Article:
Similar to Google and Twitter, Reddit also has a series of search operators you can use to specify and narrow your search results, including Boolean operators. So if you wanted to look for posts with BBC content, you could search site:bbc.com. You can also find particular subreddits by navigating to https://www.reddit.com/subreddits/search. You can set filters on your results as well, such as sorting the content by popularity, or you can look within certain timeframes.
CrowdTangle works for Reddit as well as Facebook and Instagram and you can build lists of subreddits to watch in the same fashion. If you are looking for the latest posts on politics, you could set up a list of various politically affiliated subreddits, such as /r/antifascistsofreddit, /r/progressive, and /r/conservative.
Once you have customized your lists, you can set up alerts to get a digest of top posts from, for example, the last 24 hours, sent to your email. If you don’t have access to CrowdTangle, you can also track subreddits by linking them to an RSS reader. If you are covering European politics, you might want to keep watch of the subreddit r/europe, in which case you can add .rss to the end of the URL, like this:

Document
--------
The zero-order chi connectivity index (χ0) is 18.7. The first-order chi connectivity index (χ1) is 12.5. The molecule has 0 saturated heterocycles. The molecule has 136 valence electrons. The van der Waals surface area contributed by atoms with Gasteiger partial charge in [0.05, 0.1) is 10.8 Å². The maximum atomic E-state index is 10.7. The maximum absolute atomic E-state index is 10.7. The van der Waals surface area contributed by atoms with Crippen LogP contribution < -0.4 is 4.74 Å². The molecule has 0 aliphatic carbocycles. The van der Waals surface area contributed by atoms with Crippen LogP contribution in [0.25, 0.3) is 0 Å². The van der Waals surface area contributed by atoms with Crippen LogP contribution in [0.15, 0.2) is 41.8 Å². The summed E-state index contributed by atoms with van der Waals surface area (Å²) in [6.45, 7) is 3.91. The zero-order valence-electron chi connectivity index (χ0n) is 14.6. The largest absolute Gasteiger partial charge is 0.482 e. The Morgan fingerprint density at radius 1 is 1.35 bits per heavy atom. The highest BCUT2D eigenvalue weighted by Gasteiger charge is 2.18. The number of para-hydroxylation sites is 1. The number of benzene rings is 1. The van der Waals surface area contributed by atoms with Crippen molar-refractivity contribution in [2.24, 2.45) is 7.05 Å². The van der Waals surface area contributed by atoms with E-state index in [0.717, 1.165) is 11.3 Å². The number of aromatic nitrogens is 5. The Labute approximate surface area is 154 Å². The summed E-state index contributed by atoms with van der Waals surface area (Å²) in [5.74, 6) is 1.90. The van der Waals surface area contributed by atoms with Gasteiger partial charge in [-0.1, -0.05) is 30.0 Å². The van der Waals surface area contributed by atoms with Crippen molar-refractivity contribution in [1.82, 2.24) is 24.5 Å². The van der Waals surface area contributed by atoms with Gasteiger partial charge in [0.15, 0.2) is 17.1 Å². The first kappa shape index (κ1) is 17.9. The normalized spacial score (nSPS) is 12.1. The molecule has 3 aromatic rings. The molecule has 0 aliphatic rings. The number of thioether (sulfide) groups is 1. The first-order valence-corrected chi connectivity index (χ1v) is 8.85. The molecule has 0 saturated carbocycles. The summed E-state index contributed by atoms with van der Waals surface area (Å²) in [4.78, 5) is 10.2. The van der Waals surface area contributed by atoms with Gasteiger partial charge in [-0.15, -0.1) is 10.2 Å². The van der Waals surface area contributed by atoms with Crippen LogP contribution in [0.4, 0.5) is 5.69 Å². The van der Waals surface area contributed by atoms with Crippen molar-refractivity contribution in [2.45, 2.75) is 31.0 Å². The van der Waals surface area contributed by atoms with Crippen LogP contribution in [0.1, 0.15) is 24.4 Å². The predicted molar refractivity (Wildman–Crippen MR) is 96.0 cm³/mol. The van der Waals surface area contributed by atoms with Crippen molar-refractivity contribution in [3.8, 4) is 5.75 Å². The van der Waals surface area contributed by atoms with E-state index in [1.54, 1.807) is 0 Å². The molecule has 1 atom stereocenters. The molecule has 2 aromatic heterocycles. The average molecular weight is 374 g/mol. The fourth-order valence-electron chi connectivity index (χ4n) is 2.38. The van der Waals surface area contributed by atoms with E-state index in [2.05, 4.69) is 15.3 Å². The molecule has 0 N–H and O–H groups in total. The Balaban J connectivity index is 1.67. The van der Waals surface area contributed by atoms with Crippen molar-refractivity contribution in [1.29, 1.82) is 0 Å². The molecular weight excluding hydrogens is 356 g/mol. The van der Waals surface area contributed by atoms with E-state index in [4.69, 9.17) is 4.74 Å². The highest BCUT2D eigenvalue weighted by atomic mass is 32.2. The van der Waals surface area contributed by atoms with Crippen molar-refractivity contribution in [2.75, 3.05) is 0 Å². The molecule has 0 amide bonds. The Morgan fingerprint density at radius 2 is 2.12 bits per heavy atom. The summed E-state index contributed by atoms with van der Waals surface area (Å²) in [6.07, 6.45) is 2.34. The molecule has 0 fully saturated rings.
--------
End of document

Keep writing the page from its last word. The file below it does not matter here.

https://www.reddit.com/r/europe/.rss And add it to your RSS feed reader, for example Feedly.
You can find more information on what keyword operators are available on Reddit and how to use them at https://www.reddit.com/wiki/search.
While many of today’s online debates and key discussions take place over social media, these are often in response to articles or other material originating on blogs and websites. Staying on top of new material relevant to your beat is important for any journalist, regardless of whether you are working on breaking news or awaiting the publication of a new dataset from a government agency to inform your investigation.